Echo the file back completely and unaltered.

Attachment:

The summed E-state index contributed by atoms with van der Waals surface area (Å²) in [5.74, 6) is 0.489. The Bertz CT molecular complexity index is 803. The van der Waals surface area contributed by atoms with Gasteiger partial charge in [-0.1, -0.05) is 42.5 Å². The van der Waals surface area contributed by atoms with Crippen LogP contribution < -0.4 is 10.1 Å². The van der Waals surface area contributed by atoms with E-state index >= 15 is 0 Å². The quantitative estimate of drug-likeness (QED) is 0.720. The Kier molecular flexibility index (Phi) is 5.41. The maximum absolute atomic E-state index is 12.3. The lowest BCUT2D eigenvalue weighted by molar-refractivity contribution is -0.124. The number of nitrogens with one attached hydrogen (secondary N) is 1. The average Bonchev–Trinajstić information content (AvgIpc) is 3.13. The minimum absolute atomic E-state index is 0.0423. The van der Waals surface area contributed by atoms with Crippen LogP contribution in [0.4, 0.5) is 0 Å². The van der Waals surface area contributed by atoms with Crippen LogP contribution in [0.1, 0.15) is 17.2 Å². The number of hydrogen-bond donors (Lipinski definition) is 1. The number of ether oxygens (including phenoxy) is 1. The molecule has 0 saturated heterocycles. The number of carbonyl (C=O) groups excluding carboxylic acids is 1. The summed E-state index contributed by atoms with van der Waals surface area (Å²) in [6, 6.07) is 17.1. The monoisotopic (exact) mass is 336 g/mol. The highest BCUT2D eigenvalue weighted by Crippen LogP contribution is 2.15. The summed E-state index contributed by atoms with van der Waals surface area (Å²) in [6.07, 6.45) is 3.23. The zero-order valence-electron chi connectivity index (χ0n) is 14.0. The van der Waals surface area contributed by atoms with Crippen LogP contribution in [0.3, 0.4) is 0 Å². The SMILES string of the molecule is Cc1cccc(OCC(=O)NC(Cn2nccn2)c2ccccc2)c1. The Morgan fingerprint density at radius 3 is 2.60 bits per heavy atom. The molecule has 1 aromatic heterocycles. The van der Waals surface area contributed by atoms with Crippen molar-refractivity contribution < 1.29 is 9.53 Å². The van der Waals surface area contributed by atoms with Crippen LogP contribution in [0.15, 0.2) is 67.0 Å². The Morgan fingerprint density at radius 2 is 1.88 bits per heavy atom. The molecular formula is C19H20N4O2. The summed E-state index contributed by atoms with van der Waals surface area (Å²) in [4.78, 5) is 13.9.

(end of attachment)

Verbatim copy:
The summed E-state index contributed by atoms with van der Waals surface area (Å²) in [5.74, 6) is 0.489. The Bertz CT molecular complexity index is 803. The van der Waals surface area contributed by atoms with Gasteiger partial charge in [-0.1, -0.05) is 42.5 Å². The van der Waals surface area contributed by atoms with Crippen LogP contribution < -0.4 is 10.1 Å². The van der Waals surface area contributed by atoms with E-state index >= 15 is 0 Å². The quantitative estimate of drug-likeness (QED) is 0.720. The Kier molecular flexibility index (Phi) is 5.41. The maximum absolute atomic E-state index is 12.3. The lowest BCUT2D eigenvalue weighted by molar-refractivity contribution is -0.124. The number of nitrogens with one attached hydrogen (secondary N) is 1. The average Bonchev–Trinajstić information content (AvgIpc) is 3.13. The minimum absolute atomic E-state index is 0.0423. The van der Waals surface area contributed by atoms with Crippen LogP contribution in [0.4, 0.5) is 0 Å². The van der Waals surface area contributed by atoms with Crippen LogP contribution in [0.1, 0.15) is 17.2 Å². The number of hydrogen-bond donors (Lipinski definition) is 1. The number of ether oxygens (including phenoxy) is 1. The molecule has 0 saturated heterocycles. The number of carbonyl (C=O) groups excluding carboxylic acids is 1. The summed E-state index contributed by atoms with van der Waals surface area (Å²) in [6, 6.07) is 17.1. The monoisotopic (exact) mass is 336 g/mol. The highest BCUT2D eigenvalue weighted by Crippen LogP contribution is 2.15. The summed E-state index contributed by atoms with van der Waals surface area (Å²) in [6.07, 6.45) is 3.23. The zero-order valence-electron chi connectivity index (χ0n) is 14.0. The van der Waals surface area contributed by atoms with Crippen LogP contribution in [0.3, 0.4) is 0 Å². The SMILES string of the molecule is Cc1cccc(OCC(=O)NC(Cn2nccn2)c2ccccc2)c1. The Morgan fingerprint density at radius 3 is 2.60 bits per heavy atom. The molecule has 1 aromatic heterocycles. The van der Waals surface area contributed by atoms with Crippen molar-refractivity contribution < 1.29 is 9.53 Å². The van der Waals surface area contributed by atoms with Crippen LogP contribution in [0.15, 0.2) is 67.0 Å². The Morgan fingerprint density at radius 2 is 1.88 bits per heavy atom. The molecular formula is C19H20N4O2. The summed E-state index contributed by atoms with van der Waals surface area (Å²) in [4.78, 5) is 13.9.